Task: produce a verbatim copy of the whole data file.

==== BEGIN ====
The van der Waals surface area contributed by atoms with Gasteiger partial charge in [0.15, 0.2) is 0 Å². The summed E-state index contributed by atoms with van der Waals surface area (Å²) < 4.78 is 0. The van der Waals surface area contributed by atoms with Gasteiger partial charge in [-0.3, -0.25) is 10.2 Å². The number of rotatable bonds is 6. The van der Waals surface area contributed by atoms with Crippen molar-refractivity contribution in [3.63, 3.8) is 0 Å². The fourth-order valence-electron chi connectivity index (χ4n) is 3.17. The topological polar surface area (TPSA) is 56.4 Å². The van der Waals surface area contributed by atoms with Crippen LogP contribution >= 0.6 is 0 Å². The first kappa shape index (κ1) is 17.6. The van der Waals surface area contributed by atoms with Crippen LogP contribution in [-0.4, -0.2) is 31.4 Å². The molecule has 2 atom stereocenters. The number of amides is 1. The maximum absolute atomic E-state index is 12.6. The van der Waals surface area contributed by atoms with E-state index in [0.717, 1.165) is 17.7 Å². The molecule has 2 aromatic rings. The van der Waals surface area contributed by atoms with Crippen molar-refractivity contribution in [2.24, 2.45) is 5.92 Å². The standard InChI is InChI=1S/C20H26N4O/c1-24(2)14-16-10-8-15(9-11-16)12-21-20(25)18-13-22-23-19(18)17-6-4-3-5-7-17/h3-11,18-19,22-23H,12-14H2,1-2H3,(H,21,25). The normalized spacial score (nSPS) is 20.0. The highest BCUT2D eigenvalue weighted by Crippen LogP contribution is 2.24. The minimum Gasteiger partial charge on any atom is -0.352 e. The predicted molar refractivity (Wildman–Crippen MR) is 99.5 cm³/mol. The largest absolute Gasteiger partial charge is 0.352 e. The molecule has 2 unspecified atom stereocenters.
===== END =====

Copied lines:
The van der Waals surface area contributed by atoms with Gasteiger partial charge in [0.15, 0.2) is 0 Å². The summed E-state index contributed by atoms with van der Waals surface area (Å²) < 4.78 is 0. The van der Waals surface area contributed by atoms with Gasteiger partial charge in [-0.3, -0.25) is 10.2 Å². The number of rotatable bonds is 6. The van der Waals surface area contributed by atoms with Crippen molar-refractivity contribution in [3.63, 3.8) is 0 Å². The fourth-order valence-electron chi connectivity index (χ4n) is 3.17. The topological polar surface area (TPSA) is 56.4 Å². The van der Waals surface area contributed by atoms with Crippen LogP contribution >= 0.6 is 0 Å². The first kappa shape index (κ1) is 17.6. The van der Waals surface area contributed by atoms with Crippen LogP contribution in [-0.4, -0.2) is 31.4 Å². The molecule has 2 atom stereocenters. The number of amides is 1. The maximum absolute atomic E-state index is 12.6. The van der Waals surface area contributed by atoms with E-state index in [0.717, 1.165) is 17.7 Å². The molecule has 2 aromatic rings. The van der Waals surface area contributed by atoms with Crippen molar-refractivity contribution in [2.24, 2.45) is 5.92 Å². The standard InChI is InChI=1S/C20H26N4O/c1-24(2)14-16-10-8-15(9-11-16)12-21-20(25)18-13-22-23-19(18)17-6-4-3-5-7-17/h3-11,18-19,22-23H,12-14H2,1-2H3,(H,21,25). The normalized spacial score (nSPS) is 20.0. The highest BCUT2D eigenvalue weighted by Crippen LogP contribution is 2.24. The minimum Gasteiger partial charge on any atom is -0.352 e. The predicted molar refractivity (Wildman–Crippen MR) is 99.5 cm³/mol. The largest absolute Gasteiger partial charge is 0.352 e. The molecule has 2 unspecified atom stereocenters.